SAS Rescue – Super Fund – Helicopter Crash – Global-E – Rodney Council – Drug Testing – TVNZ – Americas Cup – Child Safety – Super – Women’s Work – Iwi Radio Death – Tainui – Editorial: BPS
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SAS RESCUE: An undercover team of former SAS soldiers has rescued a wealthy businessman from captivity and brought him to New Zealand. The Chinese Indonesian businessman was believed to be under guard in Auckland last night after a secret operation that reportedly took place practically under the noses of New Zealand forces in East Timor.
SUPER FUND: Finance Minister Michael Cullen has unveiled plans for a mammoth fund to be built up out of tax surpluses over the next 30 years to help pay for baby-boomers' pensions. Details of the scheme, to be managed at arm's length from the Government, are yet to be agreed with the Alliance or the Greens.
HELICOPTER CRASH: Raglan people woke yesterday to the news that two of their favourite sons had perished in a helicopter crash in rugged high country near the coastal town. Gone were brothers Kevin Barry Lee, a 35-year-old Telecom technician, and Gregory Francis Lee, a 38-year-old fisherman.
GLOBAL-E: American backers of Global-e Investments, the e-commerce venture launched in Auckland on Tuesday, are relying on bond holders to put up most of the money for the project while the backers stand to reap the lion's share of any rewards. Global-e said on Tuesday that it hoped to raise $US1 billion ($2.05 billion) by selling bonds to New Zealand and foreign investors.
RODNEY COUNCIL: A confidential inquiry into the troubled Rodney District Council recommends the council be scrapped and replaced by a Government-appointed administrator. A review authority appointed by the Minister of Local Government, Sandra Lee, wants her to appoint a commissioner to act in place of the council until the 2001 local body elections.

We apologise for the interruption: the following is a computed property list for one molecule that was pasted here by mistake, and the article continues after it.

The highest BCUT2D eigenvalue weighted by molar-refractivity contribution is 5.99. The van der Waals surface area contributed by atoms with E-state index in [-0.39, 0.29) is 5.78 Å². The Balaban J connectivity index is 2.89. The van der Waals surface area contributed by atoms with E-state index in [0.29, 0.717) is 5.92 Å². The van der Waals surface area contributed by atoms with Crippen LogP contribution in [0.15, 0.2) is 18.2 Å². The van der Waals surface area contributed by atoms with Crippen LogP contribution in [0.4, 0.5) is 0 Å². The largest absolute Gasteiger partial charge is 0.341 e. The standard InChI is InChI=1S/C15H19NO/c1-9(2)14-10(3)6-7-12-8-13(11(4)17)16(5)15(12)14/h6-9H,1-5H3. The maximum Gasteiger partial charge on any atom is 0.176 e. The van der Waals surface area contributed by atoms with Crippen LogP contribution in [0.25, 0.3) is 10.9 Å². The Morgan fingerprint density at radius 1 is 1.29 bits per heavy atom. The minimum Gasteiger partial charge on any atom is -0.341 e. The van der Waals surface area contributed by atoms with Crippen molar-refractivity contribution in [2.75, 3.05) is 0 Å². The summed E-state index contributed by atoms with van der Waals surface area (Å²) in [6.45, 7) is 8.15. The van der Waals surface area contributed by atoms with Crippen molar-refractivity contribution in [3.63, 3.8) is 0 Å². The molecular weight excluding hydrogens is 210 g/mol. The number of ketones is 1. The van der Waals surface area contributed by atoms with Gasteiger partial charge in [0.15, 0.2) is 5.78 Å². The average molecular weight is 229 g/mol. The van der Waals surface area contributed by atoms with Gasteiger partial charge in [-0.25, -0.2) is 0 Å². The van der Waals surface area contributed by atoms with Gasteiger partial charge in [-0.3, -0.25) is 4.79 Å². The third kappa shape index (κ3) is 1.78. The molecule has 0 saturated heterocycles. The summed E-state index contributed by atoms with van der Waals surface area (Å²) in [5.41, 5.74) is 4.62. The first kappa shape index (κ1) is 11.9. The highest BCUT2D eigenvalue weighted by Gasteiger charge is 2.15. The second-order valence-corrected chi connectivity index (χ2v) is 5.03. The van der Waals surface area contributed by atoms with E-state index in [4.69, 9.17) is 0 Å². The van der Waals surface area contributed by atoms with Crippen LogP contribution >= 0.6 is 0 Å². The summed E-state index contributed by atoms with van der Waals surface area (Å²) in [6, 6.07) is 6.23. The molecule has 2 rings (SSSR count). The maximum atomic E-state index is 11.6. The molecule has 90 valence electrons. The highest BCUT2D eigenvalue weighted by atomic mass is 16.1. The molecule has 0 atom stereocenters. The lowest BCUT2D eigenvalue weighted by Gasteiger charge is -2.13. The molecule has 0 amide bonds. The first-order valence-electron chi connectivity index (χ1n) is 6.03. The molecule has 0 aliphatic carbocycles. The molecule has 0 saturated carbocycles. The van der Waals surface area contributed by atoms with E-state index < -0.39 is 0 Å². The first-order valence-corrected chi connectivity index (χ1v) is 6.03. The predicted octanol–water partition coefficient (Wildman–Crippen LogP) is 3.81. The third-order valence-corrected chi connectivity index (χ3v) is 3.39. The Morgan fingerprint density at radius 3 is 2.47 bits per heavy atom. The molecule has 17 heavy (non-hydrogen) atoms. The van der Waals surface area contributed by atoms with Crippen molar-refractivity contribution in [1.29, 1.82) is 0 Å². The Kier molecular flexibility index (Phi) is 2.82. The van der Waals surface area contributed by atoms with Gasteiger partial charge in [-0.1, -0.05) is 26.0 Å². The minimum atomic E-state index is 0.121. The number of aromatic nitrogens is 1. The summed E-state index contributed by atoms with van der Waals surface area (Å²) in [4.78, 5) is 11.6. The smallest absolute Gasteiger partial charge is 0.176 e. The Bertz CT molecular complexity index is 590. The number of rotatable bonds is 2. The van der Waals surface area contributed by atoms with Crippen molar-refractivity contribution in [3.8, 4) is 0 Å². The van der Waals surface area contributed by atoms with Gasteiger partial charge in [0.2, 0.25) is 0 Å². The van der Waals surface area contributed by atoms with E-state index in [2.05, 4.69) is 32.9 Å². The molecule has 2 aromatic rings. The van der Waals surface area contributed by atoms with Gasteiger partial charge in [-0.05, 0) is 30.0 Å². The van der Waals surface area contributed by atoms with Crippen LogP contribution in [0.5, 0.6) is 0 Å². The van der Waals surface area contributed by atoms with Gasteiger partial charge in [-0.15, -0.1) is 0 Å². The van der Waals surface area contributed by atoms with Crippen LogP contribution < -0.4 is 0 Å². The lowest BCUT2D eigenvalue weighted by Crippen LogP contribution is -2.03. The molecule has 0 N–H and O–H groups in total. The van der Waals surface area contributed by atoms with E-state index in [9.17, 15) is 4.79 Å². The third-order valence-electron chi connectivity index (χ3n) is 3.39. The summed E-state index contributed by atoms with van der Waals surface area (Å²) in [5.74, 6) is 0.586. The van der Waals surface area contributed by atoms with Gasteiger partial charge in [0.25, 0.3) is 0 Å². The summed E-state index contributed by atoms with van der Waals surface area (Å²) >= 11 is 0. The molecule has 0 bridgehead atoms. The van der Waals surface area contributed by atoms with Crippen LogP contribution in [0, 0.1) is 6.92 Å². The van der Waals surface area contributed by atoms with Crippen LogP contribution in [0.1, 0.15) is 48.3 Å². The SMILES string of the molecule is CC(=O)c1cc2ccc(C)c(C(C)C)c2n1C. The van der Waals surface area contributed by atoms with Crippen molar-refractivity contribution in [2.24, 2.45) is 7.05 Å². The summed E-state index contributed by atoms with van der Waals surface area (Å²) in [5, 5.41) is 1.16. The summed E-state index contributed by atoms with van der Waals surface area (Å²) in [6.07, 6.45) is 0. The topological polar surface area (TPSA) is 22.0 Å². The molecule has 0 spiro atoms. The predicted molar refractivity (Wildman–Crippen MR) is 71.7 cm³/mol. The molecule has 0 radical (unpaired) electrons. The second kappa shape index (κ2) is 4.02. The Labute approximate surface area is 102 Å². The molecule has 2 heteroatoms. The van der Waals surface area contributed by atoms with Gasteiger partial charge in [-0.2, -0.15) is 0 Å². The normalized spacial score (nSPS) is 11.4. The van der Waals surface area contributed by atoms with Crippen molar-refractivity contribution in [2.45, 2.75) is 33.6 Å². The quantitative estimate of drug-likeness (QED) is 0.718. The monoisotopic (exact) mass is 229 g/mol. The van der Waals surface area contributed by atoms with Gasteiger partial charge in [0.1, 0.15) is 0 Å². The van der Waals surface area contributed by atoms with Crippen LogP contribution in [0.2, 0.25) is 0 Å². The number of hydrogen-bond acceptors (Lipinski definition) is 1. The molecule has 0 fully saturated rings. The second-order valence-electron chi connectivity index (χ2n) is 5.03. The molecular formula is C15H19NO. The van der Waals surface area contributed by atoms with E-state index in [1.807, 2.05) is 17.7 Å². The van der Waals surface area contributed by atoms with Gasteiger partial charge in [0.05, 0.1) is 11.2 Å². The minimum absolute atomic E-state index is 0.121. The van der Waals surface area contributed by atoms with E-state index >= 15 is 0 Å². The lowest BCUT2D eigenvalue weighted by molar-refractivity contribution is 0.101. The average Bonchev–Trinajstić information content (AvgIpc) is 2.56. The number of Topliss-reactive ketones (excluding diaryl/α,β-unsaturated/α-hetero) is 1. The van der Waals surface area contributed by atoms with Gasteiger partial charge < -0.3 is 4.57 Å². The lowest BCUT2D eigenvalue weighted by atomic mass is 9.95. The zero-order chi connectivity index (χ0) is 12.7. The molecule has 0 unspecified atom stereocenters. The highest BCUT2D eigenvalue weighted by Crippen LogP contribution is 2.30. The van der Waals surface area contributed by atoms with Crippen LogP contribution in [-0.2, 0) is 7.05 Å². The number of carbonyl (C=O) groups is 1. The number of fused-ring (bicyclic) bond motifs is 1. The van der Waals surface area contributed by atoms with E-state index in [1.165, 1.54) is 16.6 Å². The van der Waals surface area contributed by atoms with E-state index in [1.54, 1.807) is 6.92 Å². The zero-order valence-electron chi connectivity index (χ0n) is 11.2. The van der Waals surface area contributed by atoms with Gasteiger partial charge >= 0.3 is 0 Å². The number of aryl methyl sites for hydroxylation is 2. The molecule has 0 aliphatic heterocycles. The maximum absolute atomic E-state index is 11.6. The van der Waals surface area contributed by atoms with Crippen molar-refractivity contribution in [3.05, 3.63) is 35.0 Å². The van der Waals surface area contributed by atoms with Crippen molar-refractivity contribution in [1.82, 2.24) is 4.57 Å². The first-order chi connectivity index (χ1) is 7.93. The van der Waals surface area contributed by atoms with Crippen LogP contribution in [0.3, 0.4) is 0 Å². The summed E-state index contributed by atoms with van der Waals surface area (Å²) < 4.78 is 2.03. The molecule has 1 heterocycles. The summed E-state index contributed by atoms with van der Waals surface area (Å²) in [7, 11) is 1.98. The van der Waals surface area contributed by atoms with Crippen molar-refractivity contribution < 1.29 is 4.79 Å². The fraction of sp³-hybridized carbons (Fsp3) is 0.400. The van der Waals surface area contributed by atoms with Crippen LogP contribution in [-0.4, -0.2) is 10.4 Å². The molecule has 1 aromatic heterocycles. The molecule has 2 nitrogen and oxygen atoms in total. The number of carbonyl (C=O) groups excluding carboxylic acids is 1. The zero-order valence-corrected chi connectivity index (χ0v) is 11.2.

DRUG TESTING: A top sportsman challenging a drug test result has had his name and details suppressed because district court judges do not have the power to have sports drug testing matters heard in public. In what Auckland District Court Judge Roderick Joyce, QC, yesterday described as an "entirely unusual state of affairs," he told waiting media that an appeal by the sportsman would be heard behind closed doors.
TVNZ: The public browbeating of a senior TVNZ executive by the state broadcaster's new chairman raises questions of potential editorial interference, says a media commentator. Jim Tully, head of journalism at Canterbury University, said "public chastisement" by chairman Dr Ross Armstrong of TVNZ's news coverage of research into the cancer-fighting qualities of lyprinol signalled a new culture at the state-owned enterprise - but could have damaged staff morale.
AMERICAS CUP: Sir Peter Blake took the America's Cup to Parliament yesterday before a heroes' welcome through the streets of the capital for Team New Zealand and rivals Prada. Winning had been "the country's effort," not just Auckland's, he told a parliamentary reception. A vital part had been people wearing "funny red socks" all over New Zealand.